02 Apr G Day Stories: Kelly
Kelly Krol is a Mom of 2, trying to find her way through Motherhood, while remembering to be a wife and more importantly, herself, a woman. She blogs about local businesses, community events and organized groups, links to articles, blogs and websites, product recalls, product and service reviews, and helpful tips and suggestions related to kids, parenting and families. This story is re-posted from Raincity Parent with permission. Thank you, Kelly!
Adolescence…had to figure that one out on my own. #GDayforGirls #YMCCommunity
Entering the realm of adolescence was a scary journey for me.
I was never given “the talk,” but instead learned everything about the Birds and the Bees from the sex ed teacher that showed up one day when I was in Grade 7.
We watched the 1970′s graphic video (they had converted it from the movie projector reel, by now) about what happens to your body and emotions when you hit puberty. The room was full of “Ew!’s,” giggles, notes being passed and at the end, the obvious question that “anonymous” asks during the Q & A part of the discussion. “What’s a…?”
Once I entered high school, I immediately became quite shy. There were kids feeding in from a few different elementary schools and it terrified me. I had intended on taking drama classes, but opted for art classes because of pressure from my family. In elementary school, I was involved in school plays, choir, band, a lip sync contest, I even wrote a play based on the teachers and principal and cast my fellow classmates to portray them. I wouldn’t consider myself part of the popular group, nor the kids that got picked on…badly. I pretty much flew under the radar, but was the butt of ridicule more times than I care to remember.
I was overweight, still learning how to do my hair and make-up, and VERY self conscious. One boy even announced loudly in class one day, that I “had more chins than the Chinese phonebook” and another time, a girl wanted to see what size overalls I was wearing, so that she knew which size she should buy for herself, so she grabbed onto the back of my pants in front of a crowd and tried to look down as I spun around trying to loosen her death grip.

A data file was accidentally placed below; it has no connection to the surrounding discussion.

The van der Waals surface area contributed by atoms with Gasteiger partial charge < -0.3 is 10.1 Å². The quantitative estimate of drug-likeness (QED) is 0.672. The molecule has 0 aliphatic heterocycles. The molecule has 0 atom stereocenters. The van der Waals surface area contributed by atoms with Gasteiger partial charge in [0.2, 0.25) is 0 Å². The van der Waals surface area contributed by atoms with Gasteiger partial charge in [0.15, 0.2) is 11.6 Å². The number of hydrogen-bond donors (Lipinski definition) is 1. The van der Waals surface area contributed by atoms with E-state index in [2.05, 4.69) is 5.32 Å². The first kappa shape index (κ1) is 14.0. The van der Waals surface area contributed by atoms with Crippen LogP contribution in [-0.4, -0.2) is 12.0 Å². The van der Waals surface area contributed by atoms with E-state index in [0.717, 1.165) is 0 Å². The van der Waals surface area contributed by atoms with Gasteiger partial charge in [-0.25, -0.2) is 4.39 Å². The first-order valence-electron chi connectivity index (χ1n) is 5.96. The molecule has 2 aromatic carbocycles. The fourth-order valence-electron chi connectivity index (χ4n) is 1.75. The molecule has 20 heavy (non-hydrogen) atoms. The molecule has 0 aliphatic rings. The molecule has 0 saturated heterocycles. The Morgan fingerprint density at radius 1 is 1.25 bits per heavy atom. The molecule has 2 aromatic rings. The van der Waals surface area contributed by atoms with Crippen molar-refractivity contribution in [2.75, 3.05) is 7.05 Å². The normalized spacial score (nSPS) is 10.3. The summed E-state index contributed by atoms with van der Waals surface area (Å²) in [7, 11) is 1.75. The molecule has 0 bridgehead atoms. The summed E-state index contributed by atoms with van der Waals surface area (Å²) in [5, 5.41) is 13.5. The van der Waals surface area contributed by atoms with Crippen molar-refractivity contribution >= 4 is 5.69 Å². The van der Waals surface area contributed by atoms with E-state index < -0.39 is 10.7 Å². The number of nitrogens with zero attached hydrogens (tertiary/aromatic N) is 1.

I had enrolled in a cooking class, but when I saw who my fellow classmates were, I immediately transferred out and took P.E.
Once in an art class that I was taking, we had to apply pieces of plaster casting to our faces and make a mask that we were to paint. I froze in terror when the teacher had us begin our project. I couldn’t let anyone see me without my makeup! I discreetly told her of my fear, and she suggested that I come in early the next day before classes started and she would apply it for me and I could put my make up on before anyone saw. I will NEVER forget this teacher, as she seemed to be the only person that was sympathetic to my plight.
I remember getting my first period at school one day in Grade 8. Fortunately it was at the end of the day, so I wadded up some toilet paper and made it home before it became a problem.
My Mum had a supply of pads in our bathroom cupboard, so I just used hers. I think afterwards, my sister got some for me.
The following month, I was visiting my Dad when my period returned. Fortunately, I was also visiting my aunt, so she took me to get some pads. But while I was with my Dad, I couldn’t even throw the pads in his garbage, I wrapped them up, put them in my suitcase and took them home with me to throw out.
Being a teenager wasn’t too bad, but it also wasn’t smooth sailing. I was never able to eat in front of strangers or peers until I was 30 years old.
This year is my 20 year high school reunion and a small part of me is fearful of seeing the people that weren’t very kind to me.
I graduated early because I wanted to get out of there as soon as possible. I went to my graduation ceremony, but did not attend any grad events or the grad dinner itself. I’m certain that I wasn’t missed. I also did not go to my 10 year reunion because I felt that 10 years wasn’t long enough for people to “grow up” and I hadn’t found myself yet.
I never want my children to feel the sadness, embarrassment or fears that I did. I will do my best to make them strong individuals, who are able to stand up for what they believe in, but at the same time be sensitive to others and appreciate who they are and what they have.
Funny though, the ugly ducklings tend to grow into swans when they get older. Not only in their appearance, but they grow up to have empathy for the new generation of ugly ducklings and they’re the ones who give strength to the underdogs. They see people for who they are beyond their outer layers and they’re the first ones to weed out the bad seeds when they see peoples true sides.